Thanks for the link Donald. I use Wikispaces a lot with my students. It preferential to the alternative clunky Learning Management Systems. They use it to organise their content, share their ideas and discuss their learning.
peter shukie said…
Hello Steve

A nicely developed post this and does ask some pertinent questions and does capture some of the euphoria of each of us accessing our own pietntial, seeking our own paths. The idea of self directed learning is exciting and liberating, and always has been I suppose? While Wikis offer a greater than ever opportunity for mass collaboration, does wikipedia take us away from the potential found historically (not overly hsitoric though) of the public library? I am not suggesting it is not a massive development, a shift in how information is accessed easily and instantly (given the right technologies and networks). However, is the issue now, as always, the ways that learning is seen as a currency, a means to an end, a 'ticket to ride'?

While we can attempt expert knowledge in a range of ways based on our own interests, is that 'expertise' recognised if it is not aligned to institutional accreditation? In the future, perhaps, accountability will be formed alongside presence and reputation. The necessity of Dr or professor, published or not, acreditation over experience do bring people back to the institutions.

New ways of thinking will develop alongside the ways we access information, for sure. I guess the challenge is that may increisngly move away form established institutions into other forms of delivery.

That said, I did some research last year into student uses of technology expecting them to embrace S.O.L.E and 'alternative' pedagogies (University of the Forest - (http://www.edgehill.ac.uk/solstice/files/2012/06/Day-2-Session-1-University-in-the-Forest.pdf) but the ober-riding use was based on traditional teaching, based in a classroom and with defined tutor-student roles.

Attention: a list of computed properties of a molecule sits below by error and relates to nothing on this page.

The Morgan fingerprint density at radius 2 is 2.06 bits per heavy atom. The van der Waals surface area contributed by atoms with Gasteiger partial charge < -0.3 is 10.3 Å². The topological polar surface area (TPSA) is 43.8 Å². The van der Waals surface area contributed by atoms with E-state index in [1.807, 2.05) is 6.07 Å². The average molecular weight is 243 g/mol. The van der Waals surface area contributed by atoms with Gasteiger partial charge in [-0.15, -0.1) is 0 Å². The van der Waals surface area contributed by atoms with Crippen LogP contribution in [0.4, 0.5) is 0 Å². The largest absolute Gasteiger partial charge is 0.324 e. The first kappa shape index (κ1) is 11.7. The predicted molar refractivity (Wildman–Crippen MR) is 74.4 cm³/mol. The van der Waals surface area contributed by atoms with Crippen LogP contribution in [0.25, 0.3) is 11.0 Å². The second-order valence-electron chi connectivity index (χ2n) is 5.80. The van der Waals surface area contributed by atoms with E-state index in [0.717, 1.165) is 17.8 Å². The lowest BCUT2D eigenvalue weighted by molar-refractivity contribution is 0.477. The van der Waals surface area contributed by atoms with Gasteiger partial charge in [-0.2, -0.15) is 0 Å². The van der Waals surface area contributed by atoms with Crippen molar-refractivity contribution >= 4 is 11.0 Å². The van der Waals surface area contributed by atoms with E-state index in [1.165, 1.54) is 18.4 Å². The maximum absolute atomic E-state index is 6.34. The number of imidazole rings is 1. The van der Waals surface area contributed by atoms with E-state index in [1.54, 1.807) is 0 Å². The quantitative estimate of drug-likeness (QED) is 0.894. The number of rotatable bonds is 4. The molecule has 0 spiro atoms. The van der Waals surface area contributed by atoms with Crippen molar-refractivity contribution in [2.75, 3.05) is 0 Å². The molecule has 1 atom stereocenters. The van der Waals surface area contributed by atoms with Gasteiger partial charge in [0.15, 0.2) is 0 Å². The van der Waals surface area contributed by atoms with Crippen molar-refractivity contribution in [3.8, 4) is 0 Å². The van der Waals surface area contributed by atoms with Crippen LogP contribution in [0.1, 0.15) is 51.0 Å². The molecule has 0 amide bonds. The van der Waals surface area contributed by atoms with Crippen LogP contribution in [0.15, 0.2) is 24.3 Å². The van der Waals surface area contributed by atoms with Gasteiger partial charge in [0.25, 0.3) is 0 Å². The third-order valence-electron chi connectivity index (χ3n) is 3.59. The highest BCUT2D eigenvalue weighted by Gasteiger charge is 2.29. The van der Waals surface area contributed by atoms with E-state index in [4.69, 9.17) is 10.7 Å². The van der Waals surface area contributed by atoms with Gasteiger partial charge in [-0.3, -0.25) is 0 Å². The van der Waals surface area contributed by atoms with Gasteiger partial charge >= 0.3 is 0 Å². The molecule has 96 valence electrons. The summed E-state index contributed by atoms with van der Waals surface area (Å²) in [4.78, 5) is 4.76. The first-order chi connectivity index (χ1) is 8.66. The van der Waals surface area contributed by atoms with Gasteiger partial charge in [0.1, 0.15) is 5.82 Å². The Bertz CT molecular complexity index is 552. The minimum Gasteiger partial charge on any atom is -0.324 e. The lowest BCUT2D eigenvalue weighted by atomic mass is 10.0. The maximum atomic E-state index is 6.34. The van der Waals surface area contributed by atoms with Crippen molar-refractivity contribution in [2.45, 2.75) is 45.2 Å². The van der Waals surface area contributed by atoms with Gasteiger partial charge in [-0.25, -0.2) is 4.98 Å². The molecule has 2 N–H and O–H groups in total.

I am sure the experience of years of that form of education have indoctrinated us all into believing that is the norm,

Off to your webinar now
, see you there
Cheers

Peter
Steve Wheeler said…
Thanks for sharing the link Peter. I'm not sure that the current paradigm will stand for ever. I know that universities are edifices of tradition, but society and culture are developing at a pace, and seats of learning are in danger of becoming anachronisms in the fast changing landscape. How long will it be before many other universities take the plunge and follow Harvard, MIT and other giants into the uncertain world of the MOOC for example? I think we will witness radical change in the next few years and these kind of student centred pedagogies will be dominant features. Not only that, but the students will demand them.
Simon Ensor said…
While I am sure of the need to provide students with the conditions in which they may learn I am not convinced that many institutionalised students (or teachers for that matter) have learning as their primary objective...
Steve Wheeler said…
Thought you might say that Simon :)

I'm preaching heresy here (at least in traditional university terms). We need to do something different, because patently, the traditional model isn't working. Hence, let them self organise, and support them in the process. Agreed?
Simon Ensor said…
They are often never so self-organised as when they demand someone to organize them...
Of course its/they are not working.
Agreed heresy is much more fun :-)
Simon Ensor said…
Comment should not be empty! I am informed. (in scary red)
Ok what I just said Mr Blogger was that they are never so self-organised as when they are asking for somebody to organise them. Echoes of Fromm?
Anyway as an unrepentant heretic, I shall enjoy the disruption and avoid the inquisition :-)
Steve Wheeler said…
Good man. I'm with you on this. Standing right next to the fire escape.
Anonymous said…
Nice post - very important question. How do we balance between "lecturing" stuff and letting the students curate, create and organize themselves?

I have recently set up a small course with WP Courseware, (www.lektoren.dk) but maybe it is a wrong approach. Too much 'top-down' thinking, too little interaction. A quiz is not good enough.

Which "LMS"/platform do you use with your students ? Is class-Wikispaces maybe the way we should go?